For the first time, farmland values in eastern Kansas are included in the long-running benchmark study that Farm Credit Services of America (FCSAmerica) conducts each January and July. The addition of eastern Kansas is the result of a strategic alliance between FCSAmerica and Frontier Farm Credit and brings the number of benchmark farms tracked by appraisers to 71.

The average change in benchmark farm values is shown below:

State Six Month One Year Five Year Ten Year
Iowa (21) -4.65% -10.45% 71.53% 168.58%
Kansas (7) 2.94%
Nebraska (18) -2.81% -4.37% 113.18% 254.04%
South Dakota (23) 0.76% 3.03% 110.46% 261.34%
Wyoming (2) 6.79% 7.94% 20.12% 72.60%
**The number of benchmark farms by state is shown in parenthesis.

As a whole, benchmark farms decreased in value 1.4 percent in the first half of 2015. The overall decline was driven by reduced prices for cropland. Pastureland in all five states, by comparison, increased, offsetting some of the impact of lower cropland values.

The change in value by land type is below:

Six-Month Change in Value
State Cropland Pasture
Iowa -4.6% 3.6%
Kansas 1.9% 4.3%
Nebraska -3.8% 3.3%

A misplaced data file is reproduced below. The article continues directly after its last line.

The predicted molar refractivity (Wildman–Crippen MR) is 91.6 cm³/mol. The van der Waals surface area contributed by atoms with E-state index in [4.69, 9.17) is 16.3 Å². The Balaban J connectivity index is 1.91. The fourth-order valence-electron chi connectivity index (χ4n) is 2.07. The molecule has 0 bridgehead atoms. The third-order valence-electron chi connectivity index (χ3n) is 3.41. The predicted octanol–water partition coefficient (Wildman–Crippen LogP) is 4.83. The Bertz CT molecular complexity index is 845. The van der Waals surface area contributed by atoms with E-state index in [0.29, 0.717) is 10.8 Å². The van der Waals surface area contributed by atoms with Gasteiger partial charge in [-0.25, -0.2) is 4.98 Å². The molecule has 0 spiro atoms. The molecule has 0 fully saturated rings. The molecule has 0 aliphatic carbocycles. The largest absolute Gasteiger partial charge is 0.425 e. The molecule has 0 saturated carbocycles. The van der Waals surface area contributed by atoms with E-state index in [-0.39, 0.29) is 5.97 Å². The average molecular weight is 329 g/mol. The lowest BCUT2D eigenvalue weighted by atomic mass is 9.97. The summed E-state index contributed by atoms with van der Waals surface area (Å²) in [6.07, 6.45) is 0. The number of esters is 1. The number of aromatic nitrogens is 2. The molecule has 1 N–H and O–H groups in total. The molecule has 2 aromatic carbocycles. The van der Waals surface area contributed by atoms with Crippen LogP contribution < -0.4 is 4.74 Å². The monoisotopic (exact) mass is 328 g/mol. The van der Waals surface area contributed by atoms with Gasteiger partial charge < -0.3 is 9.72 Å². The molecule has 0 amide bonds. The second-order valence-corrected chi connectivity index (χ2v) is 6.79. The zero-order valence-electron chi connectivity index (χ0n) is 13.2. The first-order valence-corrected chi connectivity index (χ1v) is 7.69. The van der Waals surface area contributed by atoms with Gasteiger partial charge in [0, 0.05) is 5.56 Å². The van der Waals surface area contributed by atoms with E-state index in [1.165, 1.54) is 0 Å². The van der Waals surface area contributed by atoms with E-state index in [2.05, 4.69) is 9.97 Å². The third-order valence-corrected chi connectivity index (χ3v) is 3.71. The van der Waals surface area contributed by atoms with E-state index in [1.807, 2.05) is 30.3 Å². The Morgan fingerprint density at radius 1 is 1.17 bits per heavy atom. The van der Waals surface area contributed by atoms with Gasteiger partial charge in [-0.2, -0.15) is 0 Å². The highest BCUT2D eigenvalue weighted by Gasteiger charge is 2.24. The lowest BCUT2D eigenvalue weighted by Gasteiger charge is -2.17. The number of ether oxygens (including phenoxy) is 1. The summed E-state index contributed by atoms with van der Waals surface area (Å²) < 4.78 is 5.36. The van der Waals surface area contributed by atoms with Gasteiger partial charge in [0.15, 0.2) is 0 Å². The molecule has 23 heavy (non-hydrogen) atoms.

South Dakota -1.1% 4.3%
Wyoming 6.8% 6.7%

The increase in pastureland values was the result of strong livestock prices. The overall decline in cropland values reflected lower grain prices compared to previous years. Profitability on higher priced land remains top of mind for many producers, and the lower grain prices and decreased margins will continue to put pressure on land prices, as well as cash rents. A 2015 survey from Iowa State reported a one-year decline of more than 5 percent in average cash rents for Iowa cropland. Iowa’s average cash rent has dropped nearly 9 percent compared to 2013’s high of $270 an acre.

The market decline that began in late 2013 has been widely reported, and many have looked for comparisons to the farmland crisis of the 1980s. But the two periods are distinctly different, said Mark Jensen, chief risk officer at FCSAmerica. In the 80s, high land prices accompanied by high borrowing levels resulted in over-leveraged operations with few financial remedies. Today, Jensen said, producers face a cash-flow challenge generally tied to higher cash rents and equipment and machinery costs and increasing family living expenses.

“FCSAmerica and Frontier Farm Credit have been working with customer-owners to evaluate options specific to their operations to help manage through this cycle of lower commodity prices and tight profit margins,” Jensen said.